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Explainable AI for B5G/6G: Technical Aspects, Use Cases, and Research Challenges

arXiv.org Artificial Intelligence

When 5G began its commercialisation journey around 2020, the discussion on the vision of 6G also surfaced. Researchers expect 6G to have higher bandwidth, coverage, reliability, energy efficiency, lower latency, and, more importantly, an integrated "human-centric" network system powered by artificial intelligence (AI). Such a 6G network will lead to an excessive number of automated decisions made every second. These decisions can range widely, from network resource allocation to collision avoidance for self-driving cars. However, the risk of losing control over decision-making may increase due to high-speed data-intensive AI decision-making beyond designers and users' comprehension. The promising explainable AI (XAI) methods can mitigate such risks by enhancing the transparency of the black box AI decision-making process. This survey paper highlights the need for XAI towards the upcoming 6G age in every aspect, including 6G technologies (e.g., intelligent radio, zero-touch network management) and 6G use cases (e.g., industry 5.0). Moreover, we summarised the lessons learned from the recent attempts and outlined important research challenges in applying XAI for building 6G systems. This research aligns with goals 9, 11, 16, and 17 of the United Nations Sustainable Development Goals (UN-SDG), promoting innovation and building infrastructure, sustainable and inclusive human settlement, advancing justice and strong institutions, and fostering partnership at the global level.


On the Opportunities and Risks of Foundation Models

arXiv.org Artificial Intelligence

AI is undergoing a paradigm shift with the rise of models (e.g., BERT, DALL-E, GPT-3) that are trained on broad data at scale and are adaptable to a wide range of downstream tasks. We call these models foundation models to underscore their critically central yet incomplete character. This report provides a thorough account of the opportunities and risks of foundation models, ranging from their capabilities (e.g., language, vision, robotics, reasoning, human interaction) and technical principles(e.g., model architectures, training procedures, data, systems, security, evaluation, theory) to their applications (e.g., law, healthcare, education) and societal impact (e.g., inequity, misuse, economic and environmental impact, legal and ethical considerations). Though foundation models are based on standard deep learning and transfer learning, their scale results in new emergent capabilities,and their effectiveness across so many tasks incentivizes homogenization. Homogenization provides powerful leverage but demands caution, as the defects of the foundation model are inherited by all the adapted models downstream. Despite the impending widespread deployment of foundation models, we currently lack a clear understanding of how they work, when they fail, and what they are even capable of due to their emergent properties. To tackle these questions, we believe much of the critical research on foundation models will require deep interdisciplinary collaboration commensurate with their fundamentally sociotechnical nature.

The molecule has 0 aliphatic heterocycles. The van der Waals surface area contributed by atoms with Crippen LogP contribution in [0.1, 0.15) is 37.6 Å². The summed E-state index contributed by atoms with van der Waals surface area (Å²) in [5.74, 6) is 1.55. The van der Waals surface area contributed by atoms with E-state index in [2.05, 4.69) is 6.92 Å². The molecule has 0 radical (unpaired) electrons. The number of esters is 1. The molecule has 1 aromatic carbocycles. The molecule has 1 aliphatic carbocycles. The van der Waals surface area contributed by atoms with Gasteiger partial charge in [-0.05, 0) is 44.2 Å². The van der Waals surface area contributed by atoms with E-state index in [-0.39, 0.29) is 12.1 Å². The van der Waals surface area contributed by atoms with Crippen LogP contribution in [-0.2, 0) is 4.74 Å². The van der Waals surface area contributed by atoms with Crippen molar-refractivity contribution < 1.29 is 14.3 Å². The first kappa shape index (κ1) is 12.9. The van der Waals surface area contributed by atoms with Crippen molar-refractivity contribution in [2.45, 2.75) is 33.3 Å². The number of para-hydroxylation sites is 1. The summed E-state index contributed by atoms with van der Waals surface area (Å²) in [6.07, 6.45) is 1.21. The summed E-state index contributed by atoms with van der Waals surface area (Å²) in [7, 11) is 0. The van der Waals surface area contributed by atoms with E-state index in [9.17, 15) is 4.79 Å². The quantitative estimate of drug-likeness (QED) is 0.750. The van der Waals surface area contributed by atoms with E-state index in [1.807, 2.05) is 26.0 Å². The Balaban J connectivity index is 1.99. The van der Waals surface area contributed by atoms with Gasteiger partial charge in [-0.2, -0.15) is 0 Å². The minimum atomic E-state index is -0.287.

The Role of Social Movements, Coalitions, and Workers in Resisting Harmful Artificial Intelligence and Contributing to the Development of Responsible AI

arXiv.org Artificial Intelligence